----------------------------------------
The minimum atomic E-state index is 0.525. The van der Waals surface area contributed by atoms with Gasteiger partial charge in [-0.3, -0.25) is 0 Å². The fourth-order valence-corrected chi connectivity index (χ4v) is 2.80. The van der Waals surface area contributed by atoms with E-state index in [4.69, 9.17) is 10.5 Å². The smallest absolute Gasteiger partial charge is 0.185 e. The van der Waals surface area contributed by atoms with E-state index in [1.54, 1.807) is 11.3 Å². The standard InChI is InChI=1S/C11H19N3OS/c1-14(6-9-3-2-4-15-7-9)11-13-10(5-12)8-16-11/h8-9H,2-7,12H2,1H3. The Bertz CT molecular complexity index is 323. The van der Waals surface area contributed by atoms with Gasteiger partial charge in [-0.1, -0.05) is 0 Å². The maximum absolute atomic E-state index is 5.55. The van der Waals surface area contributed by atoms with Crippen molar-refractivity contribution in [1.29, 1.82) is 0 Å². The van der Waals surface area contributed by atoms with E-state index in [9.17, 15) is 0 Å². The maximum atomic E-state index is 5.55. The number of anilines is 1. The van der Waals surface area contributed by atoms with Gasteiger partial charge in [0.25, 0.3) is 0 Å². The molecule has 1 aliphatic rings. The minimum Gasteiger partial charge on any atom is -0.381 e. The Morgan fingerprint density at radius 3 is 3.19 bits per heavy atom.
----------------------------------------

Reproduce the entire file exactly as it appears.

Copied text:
The minimum atomic E-state index is 0.525. The van der Waals surface area contributed by atoms with Gasteiger partial charge in [-0.3, -0.25) is 0 Å². The fourth-order valence-corrected chi connectivity index (χ4v) is 2.80. The van der Waals surface area contributed by atoms with E-state index in [4.69, 9.17) is 10.5 Å². The smallest absolute Gasteiger partial charge is 0.185 e. The van der Waals surface area contributed by atoms with E-state index in [1.54, 1.807) is 11.3 Å². The standard InChI is InChI=1S/C11H19N3OS/c1-14(6-9-3-2-4-15-7-9)11-13-10(5-12)8-16-11/h8-9H,2-7,12H2,1H3. The Bertz CT molecular complexity index is 323. The van der Waals surface area contributed by atoms with Gasteiger partial charge in [-0.1, -0.05) is 0 Å². The maximum absolute atomic E-state index is 5.55. The van der Waals surface area contributed by atoms with Crippen molar-refractivity contribution in [1.29, 1.82) is 0 Å². The van der Waals surface area contributed by atoms with E-state index in [9.17, 15) is 0 Å². The maximum atomic E-state index is 5.55. The number of anilines is 1. The van der Waals surface area contributed by atoms with Gasteiger partial charge in [0.25, 0.3) is 0 Å². The molecule has 1 aliphatic rings. The minimum Gasteiger partial charge on any atom is -0.381 e. The Morgan fingerprint density at radius 3 is 3.19 bits per heavy atom.